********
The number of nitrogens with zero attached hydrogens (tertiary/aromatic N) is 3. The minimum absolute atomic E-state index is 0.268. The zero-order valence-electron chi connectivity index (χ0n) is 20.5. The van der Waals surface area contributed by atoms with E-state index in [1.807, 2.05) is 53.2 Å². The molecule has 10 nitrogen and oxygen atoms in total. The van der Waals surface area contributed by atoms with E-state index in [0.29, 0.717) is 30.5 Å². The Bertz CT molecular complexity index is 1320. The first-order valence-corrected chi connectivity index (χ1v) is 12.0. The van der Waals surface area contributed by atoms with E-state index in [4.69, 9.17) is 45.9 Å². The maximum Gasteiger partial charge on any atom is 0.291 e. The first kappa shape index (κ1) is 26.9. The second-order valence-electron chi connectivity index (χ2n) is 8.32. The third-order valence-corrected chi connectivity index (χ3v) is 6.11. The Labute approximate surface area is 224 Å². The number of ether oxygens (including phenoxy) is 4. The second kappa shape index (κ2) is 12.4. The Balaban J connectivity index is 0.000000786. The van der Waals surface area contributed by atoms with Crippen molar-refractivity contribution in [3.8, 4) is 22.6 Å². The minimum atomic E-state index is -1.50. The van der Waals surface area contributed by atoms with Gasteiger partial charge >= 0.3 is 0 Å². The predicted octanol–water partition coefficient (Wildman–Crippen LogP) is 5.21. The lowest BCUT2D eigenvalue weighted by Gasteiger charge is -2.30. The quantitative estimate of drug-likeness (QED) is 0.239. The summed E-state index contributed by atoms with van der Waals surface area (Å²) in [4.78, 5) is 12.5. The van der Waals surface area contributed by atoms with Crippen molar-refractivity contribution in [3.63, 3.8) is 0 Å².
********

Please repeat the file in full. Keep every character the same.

The number of nitrogens with zero attached hydrogens (tertiary/aromatic N) is 3. The minimum absolute atomic E-state index is 0.268. The zero-order valence-electron chi connectivity index (χ0n) is 20.5. The van der Waals surface area contributed by atoms with E-state index in [1.807, 2.05) is 53.2 Å². The molecule has 10 nitrogen and oxygen atoms in total. The van der Waals surface area contributed by atoms with E-state index in [0.29, 0.717) is 30.5 Å². The Bertz CT molecular complexity index is 1320. The first-order valence-corrected chi connectivity index (χ1v) is 12.0. The van der Waals surface area contributed by atoms with E-state index in [4.69, 9.17) is 45.9 Å². The maximum Gasteiger partial charge on any atom is 0.291 e. The first kappa shape index (κ1) is 26.9. The second-order valence-electron chi connectivity index (χ2n) is 8.32. The third-order valence-corrected chi connectivity index (χ3v) is 6.11. The Labute approximate surface area is 224 Å². The number of ether oxygens (including phenoxy) is 4. The second kappa shape index (κ2) is 12.4. The Balaban J connectivity index is 0.000000786. The van der Waals surface area contributed by atoms with Crippen molar-refractivity contribution in [3.8, 4) is 22.6 Å². The minimum atomic E-state index is -1.50. The van der Waals surface area contributed by atoms with Gasteiger partial charge >= 0.3 is 0 Å². The predicted octanol–water partition coefficient (Wildman–Crippen LogP) is 5.21. The lowest BCUT2D eigenvalue weighted by Gasteiger charge is -2.30. The quantitative estimate of drug-likeness (QED) is 0.239. The summed E-state index contributed by atoms with van der Waals surface area (Å²) in [4.78, 5) is 12.5. The van der Waals surface area contributed by atoms with Crippen molar-refractivity contribution in [3.63, 3.8) is 0 Å².